Zalman CNPS9900DF CPU Cooler Review
By Rafael Otto Coelho on October 26, 2012


Introduction

Hardware Secrets Silver Award

Today we are testing the Zalman CNPS9900DF CPU cooler, which has two fans (one 120 mm and one 140 mm) and three heatpipes. We already tested two other members of the CNPS9900 family, the CNPS9900 NT and the CNPS9900 Max, each of them having only one fan. Actually, the “DF” in the name of the cooler stands for “dual fan.” Let’s see if that translates into higher performance.

The CNPS9900DF box has a front window that allows you to see the front of the cooler, as seen in Figure 1.

Zalman CNPS9900DF
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Figure 1: Package

Figure 2 shows the contents of the box: the cooler itself, a tube of thermal compound, manual, power Y harness, a case sticker, and installation hardware.

Zalman CNPS9900DF
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Figure 2: Accessories

Figure 3 displays the Zalman CNPS9900DF.

Zalman CNPS9900DF
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Figure 3: The CNPS9900DF

This cooler is discussed in detail in the following pages.

The CNPS9900DF

Figure 4 illustrates the front of the heatsink, where you can see the frontal 120 mm fan (1,000 rpm) with blue LEDs. You can also get a glimpse of the tips of two heatpipes at the base of the cooler.

Zalman CNPS9900DF
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Figure 4: Front view

Figure 5 reveals the side of the cooler, where you can see the second fan, which is a 140 mm (1,400 rpm) one, also with blue LEDs.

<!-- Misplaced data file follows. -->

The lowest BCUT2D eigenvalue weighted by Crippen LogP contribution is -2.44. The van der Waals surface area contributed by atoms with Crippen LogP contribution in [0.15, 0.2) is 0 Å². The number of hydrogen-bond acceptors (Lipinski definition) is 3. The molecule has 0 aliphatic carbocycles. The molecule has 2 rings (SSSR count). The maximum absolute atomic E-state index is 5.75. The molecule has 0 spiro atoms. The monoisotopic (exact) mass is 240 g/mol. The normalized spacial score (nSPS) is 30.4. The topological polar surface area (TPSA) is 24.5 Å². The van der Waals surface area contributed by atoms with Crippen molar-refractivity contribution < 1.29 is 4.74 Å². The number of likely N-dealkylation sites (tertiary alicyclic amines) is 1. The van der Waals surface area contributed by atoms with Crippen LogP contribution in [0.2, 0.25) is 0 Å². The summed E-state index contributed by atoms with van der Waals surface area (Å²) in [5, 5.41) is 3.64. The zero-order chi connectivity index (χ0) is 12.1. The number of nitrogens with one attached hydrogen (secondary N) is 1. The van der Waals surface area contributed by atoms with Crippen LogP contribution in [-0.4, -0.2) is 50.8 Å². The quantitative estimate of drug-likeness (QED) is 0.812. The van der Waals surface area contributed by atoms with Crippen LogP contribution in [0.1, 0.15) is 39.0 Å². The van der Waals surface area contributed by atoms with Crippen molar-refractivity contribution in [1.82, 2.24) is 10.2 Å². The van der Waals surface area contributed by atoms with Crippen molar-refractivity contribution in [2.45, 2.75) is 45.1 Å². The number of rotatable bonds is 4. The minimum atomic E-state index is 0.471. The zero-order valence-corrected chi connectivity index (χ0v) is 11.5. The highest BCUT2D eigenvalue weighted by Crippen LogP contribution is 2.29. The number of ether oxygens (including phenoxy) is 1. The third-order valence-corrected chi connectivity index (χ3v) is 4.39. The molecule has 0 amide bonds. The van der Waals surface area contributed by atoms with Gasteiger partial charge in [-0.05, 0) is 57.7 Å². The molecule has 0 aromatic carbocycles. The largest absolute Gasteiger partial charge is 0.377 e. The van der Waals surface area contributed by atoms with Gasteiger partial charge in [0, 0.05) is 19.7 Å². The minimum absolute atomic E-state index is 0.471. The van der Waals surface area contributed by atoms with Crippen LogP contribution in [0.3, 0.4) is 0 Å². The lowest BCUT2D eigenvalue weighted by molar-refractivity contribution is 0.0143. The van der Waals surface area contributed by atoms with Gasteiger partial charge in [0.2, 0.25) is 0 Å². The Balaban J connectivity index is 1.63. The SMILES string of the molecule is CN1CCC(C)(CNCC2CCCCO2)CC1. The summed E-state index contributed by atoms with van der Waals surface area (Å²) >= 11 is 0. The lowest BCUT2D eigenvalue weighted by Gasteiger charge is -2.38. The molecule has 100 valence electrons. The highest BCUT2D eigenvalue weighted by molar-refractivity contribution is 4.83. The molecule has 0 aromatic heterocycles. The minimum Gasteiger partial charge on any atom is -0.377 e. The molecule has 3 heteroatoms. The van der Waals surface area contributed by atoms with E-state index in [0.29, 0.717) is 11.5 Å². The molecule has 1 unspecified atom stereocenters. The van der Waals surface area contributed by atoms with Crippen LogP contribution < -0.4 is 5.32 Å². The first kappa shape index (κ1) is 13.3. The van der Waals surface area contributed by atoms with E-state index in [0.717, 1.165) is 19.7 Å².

Zalman CNPS9900DF
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Figure 5: Side view

In Figure 6, you can see the top of the cooler.

Zalman CNPS9900DF
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Figure 6: Top view

The CNPS9900DF (Cont’d)

The rear of the cooler is shown in Figure 7. You can also see the fan connectors; the front fan has a three-pin connector, while the middle one has a four-pin connector. This means that only the middle fan is PWM-compatible.

Zalman CNPS9900DF
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Figure 7: Rear view

Figure 8 illustrates the bottom of the cooler. Notice that one heatpipe goes to the front heatsink (with both tips inserted into the base), while two heatpipes are inside the rear heatsink.

Zalman CNPS9900DF
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Figure 8: Bottom view

Figure 9 shows the base of the cooler, perfectly mirrored.

Zalman CNPS9900DF
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Figure 9: Base

Installation

To install the Zalman CNPS9900DF, first prepare the backplate. You must install the four nuts in the holes that match your CPU socket, attaching it to the solder side of the motherboard. Figure 10 shows the backplate with the nuts installed in the socket LGA1155 position.

Zalman CNPS9900DF
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Figure 10: Backplate with nuts

You also must screw the two metal clips on the base of the cooler, as shown in Figure 11.

Zalman CNPS9900DF